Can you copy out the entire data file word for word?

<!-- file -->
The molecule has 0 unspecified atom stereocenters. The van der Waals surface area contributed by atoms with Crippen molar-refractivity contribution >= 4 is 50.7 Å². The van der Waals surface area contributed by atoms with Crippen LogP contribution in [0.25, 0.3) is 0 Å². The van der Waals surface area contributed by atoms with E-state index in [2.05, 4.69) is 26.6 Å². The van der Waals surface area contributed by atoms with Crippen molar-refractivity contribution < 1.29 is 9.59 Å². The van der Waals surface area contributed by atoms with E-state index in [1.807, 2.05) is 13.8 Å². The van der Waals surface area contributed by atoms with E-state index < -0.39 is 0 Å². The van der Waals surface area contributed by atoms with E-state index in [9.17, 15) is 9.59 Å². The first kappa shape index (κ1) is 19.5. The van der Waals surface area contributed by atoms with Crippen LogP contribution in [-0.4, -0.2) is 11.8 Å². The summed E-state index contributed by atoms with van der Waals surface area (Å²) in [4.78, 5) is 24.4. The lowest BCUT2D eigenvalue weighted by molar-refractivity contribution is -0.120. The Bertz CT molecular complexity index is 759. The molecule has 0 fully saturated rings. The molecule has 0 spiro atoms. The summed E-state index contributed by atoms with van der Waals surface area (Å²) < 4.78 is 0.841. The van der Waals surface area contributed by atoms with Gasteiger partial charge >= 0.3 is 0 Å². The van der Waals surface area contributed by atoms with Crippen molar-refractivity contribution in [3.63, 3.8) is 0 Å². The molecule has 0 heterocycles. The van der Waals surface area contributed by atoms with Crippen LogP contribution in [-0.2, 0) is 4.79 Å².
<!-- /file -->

The molecule has 0 unspecified atom stereocenters. The van der Waals surface area contributed by atoms with Crippen molar-refractivity contribution >= 4 is 50.7 Å². The van der Waals surface area contributed by atoms with Crippen LogP contribution in [0.25, 0.3) is 0 Å². The van der Waals surface area contributed by atoms with E-state index in [2.05, 4.69) is 26.6 Å². The van der Waals surface area contributed by atoms with Crippen molar-refractivity contribution < 1.29 is 9.59 Å². The van der Waals surface area contributed by atoms with E-state index in [1.807, 2.05) is 13.8 Å². The van der Waals surface area contributed by atoms with E-state index < -0.39 is 0 Å². The van der Waals surface area contributed by atoms with E-state index in [9.17, 15) is 9.59 Å². The first kappa shape index (κ1) is 19.5. The van der Waals surface area contributed by atoms with Crippen LogP contribution in [-0.4, -0.2) is 11.8 Å². The summed E-state index contributed by atoms with van der Waals surface area (Å²) in [4.78, 5) is 24.4. The lowest BCUT2D eigenvalue weighted by molar-refractivity contribution is -0.120. The Bertz CT molecular complexity index is 759. The molecule has 0 fully saturated rings. The molecule has 0 spiro atoms. The summed E-state index contributed by atoms with van der Waals surface area (Å²) < 4.78 is 0.841. The van der Waals surface area contributed by atoms with Gasteiger partial charge >= 0.3 is 0 Å². The van der Waals surface area contributed by atoms with Crippen molar-refractivity contribution in [3.63, 3.8) is 0 Å². The molecule has 0 heterocycles. The van der Waals surface area contributed by atoms with Crippen LogP contribution in [-0.2, 0) is 4.79 Å².